Don’t Murmur. But If You Do …

User's Guide to Sunday, Aug. 9

Sunday, Aug. 9, is the 19th Sunday in Ordinary Time.


Mass Readings

1 Kings 19:4-8, Psalm 34:2-9, Ephesians 4:30-5:2, John 6:41-51


My Take

“Stop murmuring among yourselves,” says Jesus in the Gospel today.

“All bitterness, fury, anger, shouting and reviling must be removed from you,” says the second reading.

Today’s readings show that God really and truly does not like useless negativity.

But paradoxically, they also show that God is a ready helper even to the murmurers and the doomsayers.

In the first reading, from 1 Kings, Elijah the prophet gets about as negative as you can get, praying for his own death. “This is enough, O Lord! Take my life, for I am not better than my fathers!”

God responds to his angry, desperate prayer by giving him food and encouragement on his journey.

In the Gospel, Jesus answers his murmurers, too. After telling them to stop complaining to each other, he answers precisely the questions they were murmuring about.

He even offers them the same thing Elijah got: food and encouragement for the journey. He says: “I am the living bread that came down from heaven; whoever eats this bread will live forever; and the bread that I will give is my flesh for the life of the world.”

The difference between Elijah’s complaint and the crowd’s murmuring is that Elijah addressed his complaint to God, and the crowd murmured among themselves. That’s an important difference. But the fact that God answers both anyway is telling.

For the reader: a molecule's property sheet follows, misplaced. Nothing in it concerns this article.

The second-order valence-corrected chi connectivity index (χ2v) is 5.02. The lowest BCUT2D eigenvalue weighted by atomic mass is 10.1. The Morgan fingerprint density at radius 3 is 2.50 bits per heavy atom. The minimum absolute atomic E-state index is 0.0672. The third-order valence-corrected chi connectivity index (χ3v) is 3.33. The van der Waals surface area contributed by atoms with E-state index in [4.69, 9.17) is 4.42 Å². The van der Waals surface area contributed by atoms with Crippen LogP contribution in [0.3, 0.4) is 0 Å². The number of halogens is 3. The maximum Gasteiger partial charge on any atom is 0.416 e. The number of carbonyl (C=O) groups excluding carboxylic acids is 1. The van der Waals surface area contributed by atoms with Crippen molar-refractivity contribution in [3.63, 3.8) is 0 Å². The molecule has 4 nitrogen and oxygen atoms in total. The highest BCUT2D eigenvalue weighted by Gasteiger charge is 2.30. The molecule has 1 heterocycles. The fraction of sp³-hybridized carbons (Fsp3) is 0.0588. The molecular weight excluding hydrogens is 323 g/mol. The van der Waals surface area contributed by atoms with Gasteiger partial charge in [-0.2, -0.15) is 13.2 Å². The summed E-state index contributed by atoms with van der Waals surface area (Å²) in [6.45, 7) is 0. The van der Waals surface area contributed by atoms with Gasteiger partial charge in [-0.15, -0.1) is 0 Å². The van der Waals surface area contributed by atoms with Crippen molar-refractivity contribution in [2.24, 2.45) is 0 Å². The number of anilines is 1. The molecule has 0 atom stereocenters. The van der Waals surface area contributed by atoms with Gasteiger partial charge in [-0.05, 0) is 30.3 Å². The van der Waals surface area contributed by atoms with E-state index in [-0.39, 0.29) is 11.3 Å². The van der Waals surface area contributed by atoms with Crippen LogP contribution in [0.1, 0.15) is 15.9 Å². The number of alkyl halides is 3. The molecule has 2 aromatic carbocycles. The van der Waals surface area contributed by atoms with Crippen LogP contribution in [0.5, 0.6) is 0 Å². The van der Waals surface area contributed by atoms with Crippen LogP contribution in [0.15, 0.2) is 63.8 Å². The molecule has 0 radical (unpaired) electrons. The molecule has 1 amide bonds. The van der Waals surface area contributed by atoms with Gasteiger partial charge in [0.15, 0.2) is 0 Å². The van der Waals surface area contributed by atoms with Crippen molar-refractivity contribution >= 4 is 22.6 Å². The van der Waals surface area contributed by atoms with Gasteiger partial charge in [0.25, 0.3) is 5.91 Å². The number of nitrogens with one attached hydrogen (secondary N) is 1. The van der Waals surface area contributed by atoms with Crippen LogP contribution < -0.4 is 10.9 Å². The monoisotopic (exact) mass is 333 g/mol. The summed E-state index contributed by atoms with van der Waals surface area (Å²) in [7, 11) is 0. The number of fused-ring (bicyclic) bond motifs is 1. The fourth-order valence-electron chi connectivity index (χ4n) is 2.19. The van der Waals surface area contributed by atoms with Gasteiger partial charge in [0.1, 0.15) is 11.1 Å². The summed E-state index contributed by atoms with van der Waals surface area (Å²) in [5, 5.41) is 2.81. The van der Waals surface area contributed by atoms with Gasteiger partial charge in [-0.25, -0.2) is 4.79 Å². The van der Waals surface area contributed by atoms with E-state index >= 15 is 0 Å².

It shows that God is a truly loving Father. He is not one of those persons who says, “I would have helped you, but because you asked me that way, I won’t.”

It also shows the importance of the Eucharist. He knows that the Eucharist is not just an answer to the murmurers’ complaint — it is a remedy for their complaining spirit.

“The Eucharist is a pledge of future glory,” says the Compendium of the Catechism (294), “because it fills us with every grace and heavenly blessing. It fortifies us for our pilgrimage in this life and makes us long for eternal life. It unites us already to Christ, seated at the right hand of the Father, to the Church in heaven and to the Blessed Virgin and all the saints.”

The Eucharist, with incense no less, is exactly the sacrifice recommended in the Letter to the Ephesians: “So be imitators of God, as beloved children, and live in love, as Christ loved us and handed himself over for us, as a sacrificial offering to God for a fragrant aroma.”

So the moral is: Don’t murmur. If you have tough questions about God, ask God directly, or go to someone who knows how to answer them.

Better yet, go to the Eucharist and learn from the God who hands himself over to you that you are called to greatness in Christ.


Tom Hoopes is writer in residence at Benedictine College in Atchison, Kansas,

where he lives with April, his wife and in-house theologian and consultant, and their children.


Cistercian Father Thomas Esposito says of discerning one’s college choice, ‘There has to be something that tugs at you and makes you want to investigate it further. And then the personal encounter comes in the form of a visit or a chat with a student or alumnus who communicates with the same enthusiasm or energy about the place. And then that love of a place can be a seed which germinates in your own heart through prayer.’

Choose a College With a Discerning Mind and Heart

Cistercian Father Thomas Esposito, assistant professor of theology at the University of Dallas (UD) and subprior (and former vocations director) of the Cistercian Abbey of Our Lady of Dallas, drew from his experience as both a student and now monastic religious to help those discerning understand the parallels between religious and college discernment.